Athlete inspires thousands to give

Ted's parents Mary Henry (third from left) and Rick Mullin (far right) with the Ted Mullin Scholars at the University of Chicago.
Ted's parents Mary Henry (third from left) and Rick Mullin (far right) with the Ted Mullin Scholars at the University of Chicago.

When it came to swimming, Ted Mullin’s motto was “leave it in the pool.” Mullin, who at 22 died of synovial sarcoma, a rare malignant tumor, was a collegiate athlete whose death has inspired thousands to support sarcoma research.

Prior to his passing in 2006, his parents, Mary Henry and Rick Mullin, established the Ted Mullin Fund for Pediatric Sarcoma Research, which advances research in sarcoma and other rare pediatric cancers at the University of Chicago Medicine Comer Children’s Hospital, where Ted was treated.

ted mullin

Since its inception, the fund has generated more than $1.25 million, primarily through its flagship fundraising event, the Hour of Power. An annual swim relay, the Hour of Power has grown from 15 teams in its first year to as many as 180 teams and 8,700 athletes. Participants engage in continuous relays of any stroke for a full hour of all-out swimming.

“This is a way of honoring Ted’s spirit,” said Mary Henry. “I think he’d be absolutely stunned that so many people are doing something in an effort to raise awareness and funds for this disease.”

The funds have been used for a variety of programs and projects, including: the Adolescent and Young Adult Oncology Program; evaluating the genetic basis of sarcomas; identifying novel markers of disease diagnosis or progression; developing new small molecule and cell therapies for resistant disease; and creating a comprehensive Pediatric Cancer Data Commons that centralizes data on pediatric cancers and makes it easily accessible to researchers.

“Since the Ted Mullin Fund was established 12 years ago, it’s had an amazing impact,” said Susan Cohn, MD, professor of pediatrics and chief of the Section of Pediatric Hematology/Oncology at UChicago Medicine. “It has enabled us to not only gain new knowledge of the biological underpinnings of pediatric cancers, but is also informing the development of new treatments.”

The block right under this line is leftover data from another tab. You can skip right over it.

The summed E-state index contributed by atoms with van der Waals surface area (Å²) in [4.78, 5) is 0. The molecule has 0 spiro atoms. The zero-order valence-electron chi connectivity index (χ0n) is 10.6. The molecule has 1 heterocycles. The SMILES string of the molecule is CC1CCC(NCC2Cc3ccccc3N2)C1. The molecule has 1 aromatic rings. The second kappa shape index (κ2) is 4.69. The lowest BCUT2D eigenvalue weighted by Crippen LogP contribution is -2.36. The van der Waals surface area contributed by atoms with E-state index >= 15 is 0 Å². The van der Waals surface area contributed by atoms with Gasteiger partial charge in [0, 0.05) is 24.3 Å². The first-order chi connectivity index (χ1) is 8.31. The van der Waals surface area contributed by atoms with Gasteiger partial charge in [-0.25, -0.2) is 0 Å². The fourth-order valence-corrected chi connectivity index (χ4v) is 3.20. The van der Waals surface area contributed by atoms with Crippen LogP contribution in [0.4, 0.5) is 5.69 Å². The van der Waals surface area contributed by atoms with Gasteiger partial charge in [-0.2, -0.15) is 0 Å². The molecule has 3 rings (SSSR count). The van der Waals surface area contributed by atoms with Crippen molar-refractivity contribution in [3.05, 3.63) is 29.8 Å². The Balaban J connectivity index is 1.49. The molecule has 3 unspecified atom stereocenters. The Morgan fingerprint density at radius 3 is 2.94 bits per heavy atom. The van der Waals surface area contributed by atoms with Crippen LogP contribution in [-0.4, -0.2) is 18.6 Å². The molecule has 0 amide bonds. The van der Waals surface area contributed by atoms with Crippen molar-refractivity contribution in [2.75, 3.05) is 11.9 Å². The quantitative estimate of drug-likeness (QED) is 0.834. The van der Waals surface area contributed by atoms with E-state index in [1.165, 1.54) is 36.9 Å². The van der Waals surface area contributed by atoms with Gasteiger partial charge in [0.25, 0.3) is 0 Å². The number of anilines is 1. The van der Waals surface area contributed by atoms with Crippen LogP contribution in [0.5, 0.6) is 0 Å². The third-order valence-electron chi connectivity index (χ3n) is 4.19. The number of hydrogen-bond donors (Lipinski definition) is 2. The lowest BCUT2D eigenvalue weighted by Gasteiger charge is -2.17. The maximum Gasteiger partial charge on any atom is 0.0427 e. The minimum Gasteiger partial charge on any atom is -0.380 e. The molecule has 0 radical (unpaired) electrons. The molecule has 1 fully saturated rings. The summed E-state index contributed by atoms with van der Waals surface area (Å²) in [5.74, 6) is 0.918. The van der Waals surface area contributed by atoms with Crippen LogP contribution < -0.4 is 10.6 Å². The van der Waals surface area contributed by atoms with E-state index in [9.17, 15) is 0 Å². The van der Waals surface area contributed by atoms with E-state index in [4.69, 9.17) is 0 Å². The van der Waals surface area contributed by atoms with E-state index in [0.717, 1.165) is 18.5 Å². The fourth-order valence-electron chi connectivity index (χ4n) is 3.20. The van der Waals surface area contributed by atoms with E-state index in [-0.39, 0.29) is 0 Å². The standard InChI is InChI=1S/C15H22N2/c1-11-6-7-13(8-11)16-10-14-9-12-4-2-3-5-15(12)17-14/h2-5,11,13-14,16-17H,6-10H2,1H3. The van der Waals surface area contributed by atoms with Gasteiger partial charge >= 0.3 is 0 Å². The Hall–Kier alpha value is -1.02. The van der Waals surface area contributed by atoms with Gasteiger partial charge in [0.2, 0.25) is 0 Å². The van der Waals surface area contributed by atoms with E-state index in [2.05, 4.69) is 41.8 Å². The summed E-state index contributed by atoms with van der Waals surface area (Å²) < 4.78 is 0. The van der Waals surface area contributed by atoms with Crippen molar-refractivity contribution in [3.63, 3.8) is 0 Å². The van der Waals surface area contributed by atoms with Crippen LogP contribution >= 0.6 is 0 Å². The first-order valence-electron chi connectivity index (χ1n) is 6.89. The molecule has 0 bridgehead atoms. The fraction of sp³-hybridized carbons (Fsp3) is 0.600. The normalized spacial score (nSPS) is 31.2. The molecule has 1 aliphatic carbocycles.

In 2012, the Ted Mullin Fund expanded to include the Ted Mullin Scholars Program, which supports talented undergraduate student-athletes who participate in the Hour of Power and seek to learn more about research. Selected from a competitive pool of applicants from across the country, the scholars have the opportunity to gain hands-on laboratory and clinical experience by working closely with the world’s leading pediatric cancer specialists at Comer Children’s.

“My experiences with shadowing in the clinic reaffirmed my desire to become a pediatrician,” said Yifan Mao, a 2017 Ted Mullin Scholar. “This program was an incredible opportunity to explore and broaden my knowledge of medicine and science.”

To date, 29 students have completed the Ted Mullin Fund Scholars Program, the majority of whom have gone on to either pursue an advanced degree in medicine or enter a medicine-related career.

“The scholars’ studies focus on the biology of cancer and blood diseases, which are critical to our identification of new markers that determine diagnosis and predict outcome, as well as characterize novel therapeutic targets,” said John Cunningham, MD, George M. Eisenberg Professor of Pediatrics and chair of the Department of Pediatrics.

Mullin was a sophomore at Carleton College when he was diagnosed with the disease that affects one percent of cancer patients. He began swimming competitively in middle school, eventually competing on his high school’s varsity swim team for three years. An honor roll student for eight semesters, Mullin was an Illinois State Scholar and was named an Academic All-American swimmer his senior year. At Carleton, he majored in history, and was a member of the men’s swimming and diving team and was twice elected captain.

“He was a very good student and had a very strong analytical mind,” added Rick Mullin. “If the University of Chicago can help create better outcomes for adolescents and young adults with this disease, that would be the most we can hope for.”

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